I once heard that friends can break your heart just as much as a lover can, and I completely agree. Being a person who considers themselves to be a pretty good friend, I often find myself disappointed by people who don’t reciprocate the same level of loyalty, trustworthiness, and genuine companionship . With that said, my ride-or-dies (you know who you are), are the people who have been able to withstand the test of time and distance, and whom have never made me doubt their friendship abilities. It’s taken me years and years and years (I kid you not) to finally say that I am 100% over the moon with my circle of friends, and people that I am proud to know. You are who you are always around, right? So why not surround yourself with the best?
Mainly through high school and until this year, I definitely found myself facing some tough lessons in friendship. I discovered that the majority of people you call your “friends” – the people you would do anything for – are not always willing to meet you half way. I thought this post would be based on these lessons, and hopefully you’ll be able to learn from my mistakes, or even just enjoy a personal story or two (grab a cuppa because this might be a lengthy post!)
I guess I’ll start by saying that I haven’t always been the perfect friend. Like most relationships, friendships are never going to be completely smooth sailing. But, what I think makes me a good friend now is the recognition itself that friendships are always going to be bumpy. It’s what you do with this information that defines your friendship.
I started out being the girl that everyone walked over. I definitely realised somewhere along the track that my inner circle weren’t people that genuinely loved and respected me as much as I did them. This subsequently made me a ruthless (and even insecure) friend – I went through a couple of years where I would cut friendships short if I even so much as suspected that someone was disingenuous. Obviously, this philosophy wasn’t getting me anywhere – I still ended up with people in my life that stabbed me in the back, talked complete shit about me, and treated me as if my friendship were disposable and meant nothing to them.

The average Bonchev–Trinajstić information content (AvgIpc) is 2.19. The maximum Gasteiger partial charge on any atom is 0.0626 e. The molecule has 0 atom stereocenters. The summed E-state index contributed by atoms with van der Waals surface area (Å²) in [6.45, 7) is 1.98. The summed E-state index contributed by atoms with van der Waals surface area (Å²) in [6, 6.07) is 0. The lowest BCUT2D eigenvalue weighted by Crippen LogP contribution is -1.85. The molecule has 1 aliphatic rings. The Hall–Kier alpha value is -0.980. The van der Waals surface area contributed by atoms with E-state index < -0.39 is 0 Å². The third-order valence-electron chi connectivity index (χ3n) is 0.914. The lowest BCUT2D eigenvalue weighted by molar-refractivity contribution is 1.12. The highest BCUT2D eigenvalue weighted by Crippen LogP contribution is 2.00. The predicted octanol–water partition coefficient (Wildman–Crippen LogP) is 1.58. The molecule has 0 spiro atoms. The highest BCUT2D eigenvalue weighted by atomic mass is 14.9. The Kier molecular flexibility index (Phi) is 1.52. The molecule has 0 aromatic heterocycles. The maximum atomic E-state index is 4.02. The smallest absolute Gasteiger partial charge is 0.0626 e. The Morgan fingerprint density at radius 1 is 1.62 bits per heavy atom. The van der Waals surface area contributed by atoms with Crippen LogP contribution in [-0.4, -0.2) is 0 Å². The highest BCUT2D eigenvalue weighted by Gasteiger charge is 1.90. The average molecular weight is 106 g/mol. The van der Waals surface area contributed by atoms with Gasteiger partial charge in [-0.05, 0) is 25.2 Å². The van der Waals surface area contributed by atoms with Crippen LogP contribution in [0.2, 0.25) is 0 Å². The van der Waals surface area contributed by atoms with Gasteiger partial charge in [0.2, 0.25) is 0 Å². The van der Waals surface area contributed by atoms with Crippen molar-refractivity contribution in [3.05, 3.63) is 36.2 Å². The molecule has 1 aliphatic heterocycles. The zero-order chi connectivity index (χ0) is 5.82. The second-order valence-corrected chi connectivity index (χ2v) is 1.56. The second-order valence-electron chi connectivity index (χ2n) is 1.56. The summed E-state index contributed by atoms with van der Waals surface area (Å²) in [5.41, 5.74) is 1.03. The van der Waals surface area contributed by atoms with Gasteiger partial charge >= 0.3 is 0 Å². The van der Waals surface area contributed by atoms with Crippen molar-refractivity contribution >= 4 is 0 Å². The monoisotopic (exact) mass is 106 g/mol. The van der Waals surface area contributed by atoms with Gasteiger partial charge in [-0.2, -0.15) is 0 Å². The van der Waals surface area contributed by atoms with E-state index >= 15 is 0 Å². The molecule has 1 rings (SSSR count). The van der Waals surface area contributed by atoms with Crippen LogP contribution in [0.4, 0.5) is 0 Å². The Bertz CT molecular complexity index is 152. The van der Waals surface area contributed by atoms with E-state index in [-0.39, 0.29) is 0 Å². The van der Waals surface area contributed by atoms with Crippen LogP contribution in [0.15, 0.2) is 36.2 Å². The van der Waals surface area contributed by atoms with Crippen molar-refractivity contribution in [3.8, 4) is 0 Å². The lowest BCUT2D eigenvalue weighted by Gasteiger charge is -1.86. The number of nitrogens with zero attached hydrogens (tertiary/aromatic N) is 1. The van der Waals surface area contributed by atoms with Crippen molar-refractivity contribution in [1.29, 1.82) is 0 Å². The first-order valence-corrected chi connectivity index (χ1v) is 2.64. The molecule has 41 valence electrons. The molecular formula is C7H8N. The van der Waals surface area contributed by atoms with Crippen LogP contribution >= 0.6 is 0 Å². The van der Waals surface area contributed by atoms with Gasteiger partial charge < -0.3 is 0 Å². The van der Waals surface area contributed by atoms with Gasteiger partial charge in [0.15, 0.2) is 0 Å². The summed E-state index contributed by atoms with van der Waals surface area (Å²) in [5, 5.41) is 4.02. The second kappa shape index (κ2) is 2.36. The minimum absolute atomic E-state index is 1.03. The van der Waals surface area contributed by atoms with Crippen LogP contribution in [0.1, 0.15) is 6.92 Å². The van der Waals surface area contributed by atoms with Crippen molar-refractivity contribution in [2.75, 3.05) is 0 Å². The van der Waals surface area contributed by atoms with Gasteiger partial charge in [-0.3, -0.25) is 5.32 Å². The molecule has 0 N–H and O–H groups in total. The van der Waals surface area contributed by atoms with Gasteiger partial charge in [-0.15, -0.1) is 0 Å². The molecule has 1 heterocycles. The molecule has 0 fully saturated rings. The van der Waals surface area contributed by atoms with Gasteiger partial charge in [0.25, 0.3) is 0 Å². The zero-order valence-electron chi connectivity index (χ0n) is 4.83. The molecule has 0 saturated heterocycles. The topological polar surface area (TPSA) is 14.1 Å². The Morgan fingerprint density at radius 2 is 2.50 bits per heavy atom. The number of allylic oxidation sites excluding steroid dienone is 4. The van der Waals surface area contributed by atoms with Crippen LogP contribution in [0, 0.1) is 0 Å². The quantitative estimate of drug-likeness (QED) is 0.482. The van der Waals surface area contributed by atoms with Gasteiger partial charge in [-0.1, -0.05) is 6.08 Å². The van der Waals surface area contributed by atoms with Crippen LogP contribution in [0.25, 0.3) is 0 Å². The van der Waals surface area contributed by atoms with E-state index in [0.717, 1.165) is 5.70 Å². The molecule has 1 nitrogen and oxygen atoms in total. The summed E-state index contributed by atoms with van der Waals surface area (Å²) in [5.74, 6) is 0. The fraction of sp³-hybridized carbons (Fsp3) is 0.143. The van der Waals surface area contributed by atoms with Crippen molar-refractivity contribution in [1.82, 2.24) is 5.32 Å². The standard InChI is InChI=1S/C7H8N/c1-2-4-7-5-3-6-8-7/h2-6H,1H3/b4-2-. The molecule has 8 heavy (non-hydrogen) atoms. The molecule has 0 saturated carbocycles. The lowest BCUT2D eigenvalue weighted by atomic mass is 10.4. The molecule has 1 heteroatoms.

I was left completely confused. I have inherently awesome friendship qualities. I just wasn’t attracting the kind of friends that were willing to bounce them back. So, after a lot of consideration, I adjusted my philosophy. I realised that I shouldn’t be cutting friendships short if they’re able to be fixed – obviously, though, if a friendship is straight up making you miserable and is beyond repair, then do yourself a favour. But, as I said before, friendships take hard work from both sides. I decided to give people more of a chance, and also promised to fine-tune my own friendship skills.
Lesson One: Friendship is a two-way street